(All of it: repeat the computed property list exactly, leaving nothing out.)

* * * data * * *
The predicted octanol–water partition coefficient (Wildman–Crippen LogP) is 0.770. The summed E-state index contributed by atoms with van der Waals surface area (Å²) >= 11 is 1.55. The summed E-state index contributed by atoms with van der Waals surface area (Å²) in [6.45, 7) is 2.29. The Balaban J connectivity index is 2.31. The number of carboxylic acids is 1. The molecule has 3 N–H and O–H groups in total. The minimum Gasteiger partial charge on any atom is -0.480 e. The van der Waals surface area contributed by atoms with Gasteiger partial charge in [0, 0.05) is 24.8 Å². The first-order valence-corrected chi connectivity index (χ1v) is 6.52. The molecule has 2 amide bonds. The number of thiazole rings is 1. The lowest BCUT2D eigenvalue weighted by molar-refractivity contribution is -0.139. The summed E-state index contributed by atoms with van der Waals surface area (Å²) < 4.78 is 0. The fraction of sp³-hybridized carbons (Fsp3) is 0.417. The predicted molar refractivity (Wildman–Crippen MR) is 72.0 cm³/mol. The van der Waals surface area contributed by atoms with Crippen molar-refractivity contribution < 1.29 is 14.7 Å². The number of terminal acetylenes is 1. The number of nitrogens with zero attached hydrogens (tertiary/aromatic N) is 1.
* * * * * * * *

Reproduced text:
The predicted octanol–water partition coefficient (Wildman–Crippen LogP) is 0.770. The summed E-state index contributed by atoms with van der Waals surface area (Å²) >= 11 is 1.55. The summed E-state index contributed by atoms with van der Waals surface area (Å²) in [6.45, 7) is 2.29. The Balaban J connectivity index is 2.31. The number of carboxylic acids is 1. The molecule has 3 N–H and O–H groups in total. The minimum Gasteiger partial charge on any atom is -0.480 e. The van der Waals surface area contributed by atoms with Gasteiger partial charge in [0, 0.05) is 24.8 Å². The first-order valence-corrected chi connectivity index (χ1v) is 6.52. The molecule has 2 amide bonds. The number of thiazole rings is 1. The lowest BCUT2D eigenvalue weighted by molar-refractivity contribution is -0.139. The summed E-state index contributed by atoms with van der Waals surface area (Å²) < 4.78 is 0. The fraction of sp³-hybridized carbons (Fsp3) is 0.417. The predicted molar refractivity (Wildman–Crippen MR) is 72.0 cm³/mol. The van der Waals surface area contributed by atoms with Crippen molar-refractivity contribution < 1.29 is 14.7 Å². The number of terminal acetylenes is 1. The number of nitrogens with zero attached hydrogens (tertiary/aromatic N) is 1.